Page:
Subsequent seasons saw the threats of Leviathan, the Queen of All Monsters, the Mark of Cain and more as Supernatural chugged along. They had the audacity to kill of Bobby Singer, the long-running mentor of the brothers, in just the seventh season (though the actor that portrayed Bobby did manage to appear at least once in every remaining season, whether in memory or as a ghost or an alternate reality version). Not that Supernatural ever had an issue with too few or not interesting enough supporting characters. One of the major strengths of the show was the cast of characters with which the creators surrounded Sam and Dean.
In the twelfth season, Sam and Dean saved all of everything again, this time from Lucifer and his soon-to-be-born son. Because what not? To be honest, I think the 11th and 12th seasons had been Supernatural’s strongest stretch since the season 5 faux-ending, which made it all the weirder when it was the season at which Amanda and I stopped watching. With no real end in sight, and having survived the roller coaster years, I think we silently and mutually decided to let the show go for us on a high note.
When it was announced that the fifteenth season would conclude the series, we came back to be a part of the conclusion (having ultimately just missed two years). There was a lot to catch up on–why was this Jack kid important? What is The Endless? Why is Chuck/God suddenly the villain?–but we seamlessly fell back into the show’ grasp as it pushed through an extensive COVID delay to its ending.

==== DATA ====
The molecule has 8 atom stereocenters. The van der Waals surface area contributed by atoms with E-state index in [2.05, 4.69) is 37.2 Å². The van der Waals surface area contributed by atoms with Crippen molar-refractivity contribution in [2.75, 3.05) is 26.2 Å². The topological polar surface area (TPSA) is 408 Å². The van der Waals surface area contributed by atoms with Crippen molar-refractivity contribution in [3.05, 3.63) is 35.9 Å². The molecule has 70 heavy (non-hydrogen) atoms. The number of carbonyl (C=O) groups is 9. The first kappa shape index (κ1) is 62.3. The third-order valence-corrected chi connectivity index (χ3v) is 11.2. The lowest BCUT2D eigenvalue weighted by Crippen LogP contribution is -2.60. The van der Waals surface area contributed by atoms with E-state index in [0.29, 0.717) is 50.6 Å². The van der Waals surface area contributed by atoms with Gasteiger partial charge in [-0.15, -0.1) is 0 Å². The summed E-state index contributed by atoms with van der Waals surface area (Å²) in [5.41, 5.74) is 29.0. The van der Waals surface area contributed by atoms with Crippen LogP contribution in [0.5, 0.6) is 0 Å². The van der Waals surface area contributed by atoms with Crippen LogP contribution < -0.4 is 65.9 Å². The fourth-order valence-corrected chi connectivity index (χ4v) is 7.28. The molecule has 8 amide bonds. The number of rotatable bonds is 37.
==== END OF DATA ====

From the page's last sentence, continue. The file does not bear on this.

And that ending. It was about as appropriate as it ever could have been. When the Winchesters defeated God in the penultimate episode of the season, it was reasonable to assume that the finale would be some kind of ultimate resolution (maybe in the mold of Six Feet Under) or clip show. What we got was the boys each finding their own version of peace in the new world. Dean dies a very Shakespearean “let me deliver an extended monologue” death in a fight with vampires and enters heaven. Sam struggles with the loss of his brother until he finally moves on and has the life that “the family business” had kept from him. And when an older Sam peaceful passes on, he and Dean are reunited in the great beyond. Amanda cried a lot. But it was a pretty perfect ending for the characters.